Emotion, context, and situational factors influence our behavior and affect it — information decoys, anchors, playing with gains and losses, availability bias, and so on. Gilbert says:
Now, retailers knew this long before anybody else did, of course, and they use this wisdom to help you — spare you the undue burden of money. And so a retailer, if you were to go into a wine shop and you had to buy a bottle of wine, and you see them here for eight, 27 and 33 dollars, what would you do?
Most people don't want the most expensive, they don't want the least expensive. So, they will opt for the item in the middle. If you're a smart retailer, then, you will put a very expensive item that nobody will ever buy on the shelf, because suddenly the $33 wine doesn't look as expensive in comparison.
So I'm telling you something you already knew: namely, that comparison changes the value of things. Here's why that's a problem: the problem is that when you get that $33 bottle of wine home, it won't matter what it used to be sitting on the shelf next to.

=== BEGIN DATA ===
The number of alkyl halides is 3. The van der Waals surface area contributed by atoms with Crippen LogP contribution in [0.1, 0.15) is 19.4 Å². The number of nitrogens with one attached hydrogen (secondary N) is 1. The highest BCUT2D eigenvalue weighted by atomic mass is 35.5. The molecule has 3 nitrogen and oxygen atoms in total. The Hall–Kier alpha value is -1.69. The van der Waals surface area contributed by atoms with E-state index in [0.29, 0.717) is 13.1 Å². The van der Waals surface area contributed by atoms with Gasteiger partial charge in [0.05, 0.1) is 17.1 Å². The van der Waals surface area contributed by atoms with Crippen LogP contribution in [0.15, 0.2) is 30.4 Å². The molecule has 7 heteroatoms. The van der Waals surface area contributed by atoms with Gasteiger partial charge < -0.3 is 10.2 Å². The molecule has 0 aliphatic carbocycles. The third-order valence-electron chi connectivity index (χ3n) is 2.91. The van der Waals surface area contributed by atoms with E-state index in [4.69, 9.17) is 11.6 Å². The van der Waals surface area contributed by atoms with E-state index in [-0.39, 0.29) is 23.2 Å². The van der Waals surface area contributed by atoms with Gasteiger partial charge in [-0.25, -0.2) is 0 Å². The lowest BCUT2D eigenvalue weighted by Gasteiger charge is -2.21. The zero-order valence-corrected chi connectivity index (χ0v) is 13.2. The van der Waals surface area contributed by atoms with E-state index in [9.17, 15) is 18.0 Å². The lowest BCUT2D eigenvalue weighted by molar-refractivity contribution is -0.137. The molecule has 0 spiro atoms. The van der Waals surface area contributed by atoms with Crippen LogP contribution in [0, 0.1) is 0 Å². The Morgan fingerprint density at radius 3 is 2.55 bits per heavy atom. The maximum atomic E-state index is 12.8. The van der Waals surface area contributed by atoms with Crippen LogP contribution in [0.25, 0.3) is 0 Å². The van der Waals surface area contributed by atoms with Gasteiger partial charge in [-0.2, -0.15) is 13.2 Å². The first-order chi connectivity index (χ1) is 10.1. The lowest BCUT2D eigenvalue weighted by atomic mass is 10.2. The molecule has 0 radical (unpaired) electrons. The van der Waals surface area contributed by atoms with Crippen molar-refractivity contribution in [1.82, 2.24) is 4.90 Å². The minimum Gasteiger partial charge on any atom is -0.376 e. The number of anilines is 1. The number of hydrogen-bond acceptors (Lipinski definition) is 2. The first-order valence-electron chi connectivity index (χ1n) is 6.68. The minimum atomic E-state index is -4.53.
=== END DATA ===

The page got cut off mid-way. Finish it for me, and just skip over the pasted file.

The comparisons we make when we are appraising value, where we're trying to estimate how much we'll like things, are not the same comparisons we'll be making when we consume them.
This problem of shifting comparisons can bedevil our attempts to make rational decisions.
When we add the time dimension to choices, they become even more difficult. For example, making investment decisions, or choosing a course of studies or a job — not everyone makes a big excel spreadsheet like Marissa Mayer made.
How to decide better
Chip Heath and Dan Heath use the Marissa Mayer example in Decisive: How to Make Better Choices in Life and Work.
If we want to become more effective at making decisions, say the Heath brothers, rather than shooting from the hip or getting paralyzed by choices, we can learn to adopt a more objective way of weighing our options.
We can learn to shift our attention or pause to gain better perspective and move forward. Other techniques they recommend are exploring alternative points of view, recognizing uncertainty, and searching for evidence that contradicts our beliefs. These techniques require effort and discipline to automate.
Which is why the book also provides more general guidelines to get started. There is something we can do to respond to the four villains of decision making:
- to avoid narrow framing, we should widen our options
- to keep confirmation bias in check, we should reality-test our assumptions
- to hedge short-term emotion, we should attain distance before deciding